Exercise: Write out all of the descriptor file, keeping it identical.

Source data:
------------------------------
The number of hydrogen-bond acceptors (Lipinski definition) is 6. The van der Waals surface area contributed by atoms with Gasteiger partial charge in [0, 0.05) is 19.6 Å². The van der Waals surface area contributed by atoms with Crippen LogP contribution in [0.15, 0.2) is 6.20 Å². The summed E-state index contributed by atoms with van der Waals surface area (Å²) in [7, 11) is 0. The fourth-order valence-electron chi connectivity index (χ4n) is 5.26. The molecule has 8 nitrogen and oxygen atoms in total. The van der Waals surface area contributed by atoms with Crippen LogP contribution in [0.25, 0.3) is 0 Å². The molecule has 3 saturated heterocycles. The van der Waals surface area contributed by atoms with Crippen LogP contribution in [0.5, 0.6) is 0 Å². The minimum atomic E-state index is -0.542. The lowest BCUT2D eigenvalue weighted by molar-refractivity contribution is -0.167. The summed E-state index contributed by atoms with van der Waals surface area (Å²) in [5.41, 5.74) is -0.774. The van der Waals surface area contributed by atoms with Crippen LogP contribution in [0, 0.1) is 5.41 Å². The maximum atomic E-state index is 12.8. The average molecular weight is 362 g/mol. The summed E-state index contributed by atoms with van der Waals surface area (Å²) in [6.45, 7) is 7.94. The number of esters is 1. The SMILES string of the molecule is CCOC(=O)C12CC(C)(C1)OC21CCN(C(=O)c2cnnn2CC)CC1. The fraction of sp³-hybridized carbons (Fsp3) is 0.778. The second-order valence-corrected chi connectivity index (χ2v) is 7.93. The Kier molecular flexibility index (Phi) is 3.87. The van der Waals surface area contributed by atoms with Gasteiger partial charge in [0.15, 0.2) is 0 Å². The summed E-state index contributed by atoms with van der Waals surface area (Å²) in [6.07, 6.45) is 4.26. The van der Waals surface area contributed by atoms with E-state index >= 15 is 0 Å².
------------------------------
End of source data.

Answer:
The number of hydrogen-bond acceptors (Lipinski definition) is 6. The van der Waals surface area contributed by atoms with Gasteiger partial charge in [0, 0.05) is 19.6 Å². The van der Waals surface area contributed by atoms with Crippen LogP contribution in [0.15, 0.2) is 6.20 Å². The summed E-state index contributed by atoms with van der Waals surface area (Å²) in [7, 11) is 0. The fourth-order valence-electron chi connectivity index (χ4n) is 5.26. The molecule has 8 nitrogen and oxygen atoms in total. The van der Waals surface area contributed by atoms with Crippen LogP contribution in [0.25, 0.3) is 0 Å². The molecule has 3 saturated heterocycles. The van der Waals surface area contributed by atoms with Crippen LogP contribution in [0.5, 0.6) is 0 Å². The minimum atomic E-state index is -0.542. The lowest BCUT2D eigenvalue weighted by molar-refractivity contribution is -0.167. The summed E-state index contributed by atoms with van der Waals surface area (Å²) in [5.41, 5.74) is -0.774. The van der Waals surface area contributed by atoms with Crippen LogP contribution in [0, 0.1) is 5.41 Å². The maximum atomic E-state index is 12.8. The average molecular weight is 362 g/mol. The summed E-state index contributed by atoms with van der Waals surface area (Å²) in [6.45, 7) is 7.94. The number of esters is 1. The SMILES string of the molecule is CCOC(=O)C12CC(C)(C1)OC21CCN(C(=O)c2cnnn2CC)CC1. The fraction of sp³-hybridized carbons (Fsp3) is 0.778. The second-order valence-corrected chi connectivity index (χ2v) is 7.93. The Kier molecular flexibility index (Phi) is 3.87. The van der Waals surface area contributed by atoms with Gasteiger partial charge in [0.15, 0.2) is 0 Å². The summed E-state index contributed by atoms with van der Waals surface area (Å²) in [6.07, 6.45) is 4.26. The van der Waals surface area contributed by atoms with E-state index >= 15 is 0 Å².